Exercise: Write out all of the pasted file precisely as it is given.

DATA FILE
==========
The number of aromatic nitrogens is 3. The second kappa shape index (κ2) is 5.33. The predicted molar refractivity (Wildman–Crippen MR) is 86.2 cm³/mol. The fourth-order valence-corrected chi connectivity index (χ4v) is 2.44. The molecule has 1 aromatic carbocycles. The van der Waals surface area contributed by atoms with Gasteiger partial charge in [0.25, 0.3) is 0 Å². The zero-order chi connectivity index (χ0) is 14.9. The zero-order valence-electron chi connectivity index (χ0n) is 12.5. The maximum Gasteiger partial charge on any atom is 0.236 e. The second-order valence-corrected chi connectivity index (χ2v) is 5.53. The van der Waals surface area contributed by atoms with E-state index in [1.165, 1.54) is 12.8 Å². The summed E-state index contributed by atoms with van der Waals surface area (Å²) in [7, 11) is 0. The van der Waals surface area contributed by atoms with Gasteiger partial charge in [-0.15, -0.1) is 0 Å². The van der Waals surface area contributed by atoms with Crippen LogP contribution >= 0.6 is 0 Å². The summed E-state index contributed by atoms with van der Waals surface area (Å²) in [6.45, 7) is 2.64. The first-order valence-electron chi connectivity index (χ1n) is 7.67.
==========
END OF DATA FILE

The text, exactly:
The number of aromatic nitrogens is 3. The second kappa shape index (κ2) is 5.33. The predicted molar refractivity (Wildman–Crippen MR) is 86.2 cm³/mol. The fourth-order valence-corrected chi connectivity index (χ4v) is 2.44. The molecule has 1 aromatic carbocycles. The van der Waals surface area contributed by atoms with Gasteiger partial charge in [0.25, 0.3) is 0 Å². The zero-order chi connectivity index (χ0) is 14.9. The zero-order valence-electron chi connectivity index (χ0n) is 12.5. The maximum Gasteiger partial charge on any atom is 0.236 e. The second-order valence-corrected chi connectivity index (χ2v) is 5.53. The van der Waals surface area contributed by atoms with E-state index in [1.165, 1.54) is 12.8 Å². The summed E-state index contributed by atoms with van der Waals surface area (Å²) in [7, 11) is 0. The van der Waals surface area contributed by atoms with Gasteiger partial charge in [-0.15, -0.1) is 0 Å². The van der Waals surface area contributed by atoms with Crippen LogP contribution >= 0.6 is 0 Å². The summed E-state index contributed by atoms with van der Waals surface area (Å²) in [6.45, 7) is 2.64. The first-order valence-electron chi connectivity index (χ1n) is 7.67.